After booting to my desktop, which is not unusually long, my system is continuously accessing the hard drive for the first five minutes before it settles down. I have disengaged all start-ups to eliminate background applications but the rapid fire accessing still takes place. This occurs every time I boot or reboot. I am running Vista Business on a Thinkpad T60 with 2 gb RAM.
In previous versions of XP I remember going through a period of hard drive thrashing but such thrashing never seemed to stop. In this case the "thrashing" is over in about 5 five minutes (during which time the systems is sluggish) and everything is normal afterward. I have run registry scans, spyware scans and a variety of cleanups but nothing seems to eliminate the problem.
What should I be looking for and where should I look?
It's just Vista saying hello to your hard drive. You probably have a 4200 RPM or 5400 RPM HD, so it is take a little longer. I tend to just turn on my computer in the morning and go take a shower and everything works out (except for the occasional ACPI error). Anyway, like the previous poster said, it's just indexing and starting up essential processes. I have a 10K RPM Raptor and it's a nice little drum roll while it starts up. Nothing to be scared of unless you're dropping and drop-kicking your laptop while it loads.
I disengaged indexing shortly after buying the unit so I don't think that is the cause of all of the back and forth action. I realize that with a 5400 rpm drive it will take a little longer but boot time is reasonable. It is just the incessent drive hits after the desktop is settled down.
This situation didn't occur when I first started using the machine. Even with a long list of startups it didn't take this long to settle down.
While turning on the unit in the morning and letting it settle down works fine for a desktop machine it is not practical for laptop operation when you are on the go.
All you have had constructive suggestions, so I tried a more scientific approach. Your analysis would be helpful.
First, I turned off ALL startup programs, disconnected network and turned off wireless, and rebooted. From the time I hit the screen log until the "thrashing" stopped (which was an abrupt finish) it took 9:20 min.
Here is what I saw while watching the Disk information in Task Manager.
1. outlook.ost stayed at the top of the "Read" list for the longest period
2. Second longest consumer of read cycles was NTFS Master File Table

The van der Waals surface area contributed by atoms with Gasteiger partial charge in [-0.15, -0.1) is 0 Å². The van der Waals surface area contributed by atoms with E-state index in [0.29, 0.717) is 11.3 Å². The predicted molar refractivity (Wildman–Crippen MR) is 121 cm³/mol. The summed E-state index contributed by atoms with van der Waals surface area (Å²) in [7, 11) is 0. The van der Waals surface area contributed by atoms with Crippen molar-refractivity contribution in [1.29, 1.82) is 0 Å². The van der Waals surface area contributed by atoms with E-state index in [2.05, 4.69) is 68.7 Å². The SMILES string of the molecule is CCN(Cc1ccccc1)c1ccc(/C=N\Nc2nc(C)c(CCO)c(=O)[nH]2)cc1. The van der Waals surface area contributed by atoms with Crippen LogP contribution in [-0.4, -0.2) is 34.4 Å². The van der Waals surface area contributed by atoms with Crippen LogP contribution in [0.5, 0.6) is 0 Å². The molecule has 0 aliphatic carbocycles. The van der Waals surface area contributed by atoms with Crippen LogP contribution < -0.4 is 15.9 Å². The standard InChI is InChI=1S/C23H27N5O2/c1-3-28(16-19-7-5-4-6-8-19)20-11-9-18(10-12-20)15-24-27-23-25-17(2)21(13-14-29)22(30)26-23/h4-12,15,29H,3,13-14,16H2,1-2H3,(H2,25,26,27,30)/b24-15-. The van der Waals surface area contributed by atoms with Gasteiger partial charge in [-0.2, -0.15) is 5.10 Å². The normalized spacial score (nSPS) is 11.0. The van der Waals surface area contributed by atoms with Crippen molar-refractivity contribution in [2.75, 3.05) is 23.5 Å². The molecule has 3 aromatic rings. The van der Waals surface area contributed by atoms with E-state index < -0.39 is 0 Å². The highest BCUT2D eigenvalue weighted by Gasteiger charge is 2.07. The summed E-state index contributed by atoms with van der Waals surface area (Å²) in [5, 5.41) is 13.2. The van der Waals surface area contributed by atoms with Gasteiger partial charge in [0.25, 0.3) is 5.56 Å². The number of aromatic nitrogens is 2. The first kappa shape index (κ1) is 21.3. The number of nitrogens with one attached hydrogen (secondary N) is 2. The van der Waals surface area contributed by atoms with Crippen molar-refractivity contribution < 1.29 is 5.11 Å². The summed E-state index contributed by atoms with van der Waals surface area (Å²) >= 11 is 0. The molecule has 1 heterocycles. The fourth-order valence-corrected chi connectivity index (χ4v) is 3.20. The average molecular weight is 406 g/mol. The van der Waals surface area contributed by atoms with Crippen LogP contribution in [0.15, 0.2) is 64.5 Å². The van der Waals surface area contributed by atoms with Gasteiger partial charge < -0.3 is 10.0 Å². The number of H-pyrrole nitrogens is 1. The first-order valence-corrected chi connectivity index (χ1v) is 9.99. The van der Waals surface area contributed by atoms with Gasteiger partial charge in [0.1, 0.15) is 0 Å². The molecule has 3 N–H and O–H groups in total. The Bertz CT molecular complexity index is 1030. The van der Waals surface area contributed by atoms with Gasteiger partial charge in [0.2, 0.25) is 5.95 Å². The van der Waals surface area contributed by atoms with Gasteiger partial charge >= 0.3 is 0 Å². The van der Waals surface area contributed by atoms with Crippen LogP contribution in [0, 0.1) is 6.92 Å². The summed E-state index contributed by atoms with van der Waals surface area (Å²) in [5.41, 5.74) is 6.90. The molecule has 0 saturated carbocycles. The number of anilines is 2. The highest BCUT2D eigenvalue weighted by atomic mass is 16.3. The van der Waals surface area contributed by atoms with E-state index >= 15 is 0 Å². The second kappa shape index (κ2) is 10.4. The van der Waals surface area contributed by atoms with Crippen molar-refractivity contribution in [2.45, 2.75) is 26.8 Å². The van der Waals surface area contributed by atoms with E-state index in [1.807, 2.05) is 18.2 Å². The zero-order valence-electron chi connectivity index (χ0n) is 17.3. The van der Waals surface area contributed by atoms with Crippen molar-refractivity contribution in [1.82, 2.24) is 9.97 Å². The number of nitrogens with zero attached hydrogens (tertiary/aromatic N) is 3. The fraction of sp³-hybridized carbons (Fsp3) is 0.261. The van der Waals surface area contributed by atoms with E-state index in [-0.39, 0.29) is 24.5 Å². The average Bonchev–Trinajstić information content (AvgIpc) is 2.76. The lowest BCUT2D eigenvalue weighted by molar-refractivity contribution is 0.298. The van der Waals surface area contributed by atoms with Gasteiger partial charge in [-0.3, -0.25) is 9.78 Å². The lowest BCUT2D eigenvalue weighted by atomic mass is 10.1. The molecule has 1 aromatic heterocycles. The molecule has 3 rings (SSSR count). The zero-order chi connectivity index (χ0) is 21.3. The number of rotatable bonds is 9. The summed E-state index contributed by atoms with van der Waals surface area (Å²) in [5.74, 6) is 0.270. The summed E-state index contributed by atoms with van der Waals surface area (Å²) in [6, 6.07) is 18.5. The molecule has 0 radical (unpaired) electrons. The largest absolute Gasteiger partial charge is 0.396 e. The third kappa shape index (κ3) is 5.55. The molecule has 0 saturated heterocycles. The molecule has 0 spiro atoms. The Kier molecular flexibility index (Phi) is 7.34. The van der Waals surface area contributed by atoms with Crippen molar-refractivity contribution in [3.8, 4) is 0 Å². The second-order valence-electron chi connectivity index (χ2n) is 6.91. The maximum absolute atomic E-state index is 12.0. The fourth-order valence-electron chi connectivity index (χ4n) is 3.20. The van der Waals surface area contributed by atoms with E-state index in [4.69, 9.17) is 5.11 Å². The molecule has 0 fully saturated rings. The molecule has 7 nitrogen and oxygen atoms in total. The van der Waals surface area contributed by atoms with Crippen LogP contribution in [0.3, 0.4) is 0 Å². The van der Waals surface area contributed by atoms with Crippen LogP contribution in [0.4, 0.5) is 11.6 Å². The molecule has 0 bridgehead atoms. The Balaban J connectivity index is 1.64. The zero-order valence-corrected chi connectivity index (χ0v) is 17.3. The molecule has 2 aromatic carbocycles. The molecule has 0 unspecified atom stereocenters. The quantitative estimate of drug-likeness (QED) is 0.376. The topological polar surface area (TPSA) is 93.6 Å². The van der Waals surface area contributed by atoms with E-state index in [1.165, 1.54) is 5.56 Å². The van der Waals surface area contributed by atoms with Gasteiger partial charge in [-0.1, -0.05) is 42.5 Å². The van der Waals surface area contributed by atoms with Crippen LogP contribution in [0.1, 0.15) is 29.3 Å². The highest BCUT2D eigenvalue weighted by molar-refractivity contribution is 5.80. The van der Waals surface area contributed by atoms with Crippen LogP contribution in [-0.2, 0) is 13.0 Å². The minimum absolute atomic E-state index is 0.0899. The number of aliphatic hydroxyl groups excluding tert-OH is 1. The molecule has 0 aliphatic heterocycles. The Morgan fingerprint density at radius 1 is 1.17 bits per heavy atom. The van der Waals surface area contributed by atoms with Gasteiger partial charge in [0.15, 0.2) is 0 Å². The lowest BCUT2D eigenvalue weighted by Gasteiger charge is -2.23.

3. Pagefile.sys consummed much of the Write time
4. A System Vol Information (unknown) was a close second in writes
At times Read and Writes hit the top of the scale, i.e., off the charts.
Question: Why would Outlook.ost be running when the application had not been started?
Question: Should I be looking for another clue?
Once this 9+ minute thrash was completed the disk activity was only only on demand...only normal read/write hits.
1. Outlook.ost: Look like to be a offline database (google)? Did Vista crash? There are tools to reconvert it to a pst.
4. System Vol Information: System Restore - Everytime something change in Vista (Installing/uninstalling programs).
Did you find "Reliability and Performance Monitor"?
The Outlook.OST is the offline Exchange DB (I am running Exchange as HTTP/RDP). It appears that even though the Outlook application itself is not running the prefetch is still moving things about.
Turning off Superfetch did in fact stop the OST handling but the thrashing goes on almost as aggressively for about 8 minutes. Turning off Superfetch changed the landscape so to speak but does not seem to be all of the answer.
I did find Reliability and Performance Monitor but not sure what to do with it.
And, yes, the same scenario after every reboot and restart.
You should see groups like CPU, Hard Disk, Network, ...
You click on the header of Hard Disk and Vista will fetch all processes that have an open file. You can then click on the column's header to sort by Read or Write.
the problem is that vista uses the hard drives virtural memory more so then the system ram, so all you have to do is lower the virtual memory of the hard drive.. doing so will force the os to use the ram more conservingly and dump the not as important services and use the ram for more vital things and thus your hard drive will not be worked as hard.